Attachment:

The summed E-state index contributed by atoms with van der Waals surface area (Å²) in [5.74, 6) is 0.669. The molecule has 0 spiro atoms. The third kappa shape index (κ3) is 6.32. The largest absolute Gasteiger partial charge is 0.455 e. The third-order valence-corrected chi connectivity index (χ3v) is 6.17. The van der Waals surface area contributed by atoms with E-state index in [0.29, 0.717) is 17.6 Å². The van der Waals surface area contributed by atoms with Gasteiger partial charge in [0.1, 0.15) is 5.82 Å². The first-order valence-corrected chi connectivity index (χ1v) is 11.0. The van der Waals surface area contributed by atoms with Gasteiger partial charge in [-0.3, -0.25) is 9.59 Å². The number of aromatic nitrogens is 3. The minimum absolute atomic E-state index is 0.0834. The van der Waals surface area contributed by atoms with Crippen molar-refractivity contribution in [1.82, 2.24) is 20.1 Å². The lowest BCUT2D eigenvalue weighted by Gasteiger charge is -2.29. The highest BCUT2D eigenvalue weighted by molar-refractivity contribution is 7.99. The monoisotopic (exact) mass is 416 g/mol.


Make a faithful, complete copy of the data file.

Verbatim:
The summed E-state index contributed by atoms with van der Waals surface area (Å²) in [5.74, 6) is 0.669. The molecule has 0 spiro atoms. The third kappa shape index (κ3) is 6.32. The largest absolute Gasteiger partial charge is 0.455 e. The third-order valence-corrected chi connectivity index (χ3v) is 6.17. The van der Waals surface area contributed by atoms with E-state index in [0.29, 0.717) is 17.6 Å². The van der Waals surface area contributed by atoms with Gasteiger partial charge in [0.1, 0.15) is 5.82 Å². The first-order valence-corrected chi connectivity index (χ1v) is 11.0. The van der Waals surface area contributed by atoms with Gasteiger partial charge in [-0.3, -0.25) is 9.59 Å². The number of aromatic nitrogens is 3. The minimum absolute atomic E-state index is 0.0834. The van der Waals surface area contributed by atoms with Crippen molar-refractivity contribution in [1.82, 2.24) is 20.1 Å². The lowest BCUT2D eigenvalue weighted by Gasteiger charge is -2.29. The highest BCUT2D eigenvalue weighted by molar-refractivity contribution is 7.99. The monoisotopic (exact) mass is 416 g/mol.